Former Yugoslav President Slobodan Milosevic, now on trial at the UN war crimes tribunal in The Hague, allied himself with the Iraqi president, but current president Kostunica said the country had since severed those links.

Under Milosevic, Yugoslavia maintained close military links with Saddam's regime, servicing Iraqi air force MiG jets near Belgrade and taking part in the construction of Iraqi military facilities, including bunkers in presidential palaces in Baghdad. The Yugoslav army earlier this month said that it had discontinued providing military aid to Baghdad, saying that it hoped to forge closer ties with NATO. Earlier this month, Kostunica denied that Yugoslav military experts were helping Saddam organize his air defenses.

On October 22, the United States raised the stakes beyond the repair of Iraqi planes, saying that it had presented evidence to senior Serbian government ministers of much broader military collaboration, including assistance with air defense networks, surface-to-air-missile technology and munitions.

As the scandal has escalated in recent days, the Yugoslav government has engaged in damage control efforts. On October 22, the Yugoslav government released a statement saying that it had dismissed Jovan Cekovic, the former army general who chairs Yugoimport, and fired Yugoslav Deputy Defense Minister Gen Ivan Djokic, an assistant to the federal defense minister in charge of military equipment and weapons. Yugoimport was ordered to close its office in Baghdad, according to the government statement.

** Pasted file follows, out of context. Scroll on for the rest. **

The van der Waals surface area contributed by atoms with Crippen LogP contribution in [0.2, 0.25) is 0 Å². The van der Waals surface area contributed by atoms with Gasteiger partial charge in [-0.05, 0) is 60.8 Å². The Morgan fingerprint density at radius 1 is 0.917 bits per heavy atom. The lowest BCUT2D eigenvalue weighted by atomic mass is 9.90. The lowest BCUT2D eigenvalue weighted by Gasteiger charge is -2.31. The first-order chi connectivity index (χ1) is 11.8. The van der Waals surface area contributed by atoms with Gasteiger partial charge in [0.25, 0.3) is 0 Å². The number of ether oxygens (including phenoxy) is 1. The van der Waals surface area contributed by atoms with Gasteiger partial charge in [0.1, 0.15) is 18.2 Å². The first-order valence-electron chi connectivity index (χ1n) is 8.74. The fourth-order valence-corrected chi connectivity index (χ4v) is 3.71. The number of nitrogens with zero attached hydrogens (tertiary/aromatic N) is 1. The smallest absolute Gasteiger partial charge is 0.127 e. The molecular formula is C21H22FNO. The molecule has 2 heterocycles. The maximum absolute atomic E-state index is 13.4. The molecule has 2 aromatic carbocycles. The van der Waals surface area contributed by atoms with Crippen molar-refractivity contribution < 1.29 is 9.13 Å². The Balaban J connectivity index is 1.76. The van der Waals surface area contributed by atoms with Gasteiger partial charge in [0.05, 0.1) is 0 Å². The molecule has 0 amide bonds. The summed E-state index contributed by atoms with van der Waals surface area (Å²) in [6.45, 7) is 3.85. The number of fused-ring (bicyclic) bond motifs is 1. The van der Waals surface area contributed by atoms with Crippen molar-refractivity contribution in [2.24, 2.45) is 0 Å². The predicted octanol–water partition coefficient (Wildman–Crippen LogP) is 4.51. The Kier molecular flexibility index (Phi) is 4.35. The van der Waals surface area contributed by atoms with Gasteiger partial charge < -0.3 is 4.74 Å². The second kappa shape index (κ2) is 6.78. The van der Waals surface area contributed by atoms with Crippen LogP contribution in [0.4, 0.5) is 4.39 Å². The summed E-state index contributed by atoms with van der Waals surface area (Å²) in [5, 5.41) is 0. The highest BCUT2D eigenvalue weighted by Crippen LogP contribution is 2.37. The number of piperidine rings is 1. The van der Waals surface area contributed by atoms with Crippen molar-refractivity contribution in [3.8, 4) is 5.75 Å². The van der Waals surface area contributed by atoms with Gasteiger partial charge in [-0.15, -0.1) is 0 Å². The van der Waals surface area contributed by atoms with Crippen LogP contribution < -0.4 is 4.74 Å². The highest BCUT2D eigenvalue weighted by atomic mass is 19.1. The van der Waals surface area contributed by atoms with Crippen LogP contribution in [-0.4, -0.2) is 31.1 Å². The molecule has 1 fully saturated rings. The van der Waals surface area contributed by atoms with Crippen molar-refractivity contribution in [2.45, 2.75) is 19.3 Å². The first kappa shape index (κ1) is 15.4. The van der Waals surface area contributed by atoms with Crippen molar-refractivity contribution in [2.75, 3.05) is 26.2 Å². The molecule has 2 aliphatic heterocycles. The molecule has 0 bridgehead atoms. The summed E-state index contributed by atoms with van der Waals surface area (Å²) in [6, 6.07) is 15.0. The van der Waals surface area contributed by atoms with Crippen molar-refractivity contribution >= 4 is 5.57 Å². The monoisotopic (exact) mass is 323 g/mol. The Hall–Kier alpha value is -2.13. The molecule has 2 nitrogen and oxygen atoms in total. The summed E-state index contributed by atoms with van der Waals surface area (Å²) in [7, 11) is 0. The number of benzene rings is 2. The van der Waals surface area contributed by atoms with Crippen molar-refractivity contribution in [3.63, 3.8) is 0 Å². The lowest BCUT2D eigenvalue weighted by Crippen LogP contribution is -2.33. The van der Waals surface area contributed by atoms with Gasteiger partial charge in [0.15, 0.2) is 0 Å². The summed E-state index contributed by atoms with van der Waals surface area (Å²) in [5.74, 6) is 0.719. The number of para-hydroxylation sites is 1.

But those dismissals are not likely to be the only ones. The sale of weapons and military equipment to Iraq was under direct control of military security services, which in the view of some experts means that the chief of the Counterintelligence Service, General Aca Tomic, too, must have been familiar with the deals. Under the current system of military affairs, arms exports fall within the authority of the Defense Ministry. Through General Djokic, the chain of command would lead upward to Defense Minister Velimir Radojevic. According to Belgrade Radio, Radojevic has already prepared his letter of resignation, but he has been warned that he should not make any statements to the media until further notice.

The Yugoslav government also announced that it would set up a commission to investigate whether there have been irregularities in the defense ministry in the process of issuing licenses for exporting military equipment and arms and, if so, to propose adequate measures.

There are still many questions to be answered. Among them, according to a special report by Jane’s Intelligence Digest:

  • Why did the UN approve Yugoimport, a well-established arms producer, as a major supplier of grain to Iraq during its humanitarian "food-for-oil" program? Yugoimport is known to have supplied Iraq in the past with Orkan multiple rocket launchers and to have upgraded Saddam's MiG-23 fighters (until this week, Yugoimport still had an office in Baghdad), so why was an arms supplier chosen over other firms with more-obvious track records in grain exports?

  • Why did the Kostunica government allow Yugoimport to continue its activities in Iraq for two years without question? The Yugoslav interior minister is head of the Yugoimport board, so how can the government not have known about Yugoimport's activities?

  • Former Deputy Defense Minister Ivan Jokic, sacked this week following the US allegations against Yugoimport, stated in January that Yugoslavia would be focusing on the export of its military "know how". What, therefore, has Yugoimport been exporting to Iraq?

  • If Yugoimport has the ability to keep Iraq's MiG fighters flying, what other military know-how has been transferred?

    (©2002 Asia Times Online Co Ltd. All rights reserved. Please contact content@atimes.com for information on our sales and syndication policies.)
    Oct 26, 2002

    Iraq under US military rule? (Oct 17, '02)

    Iraq: Use of force is unavoidable (Oct 5, '02)

    Iraq: In all but name, the war's on (Aug 1702)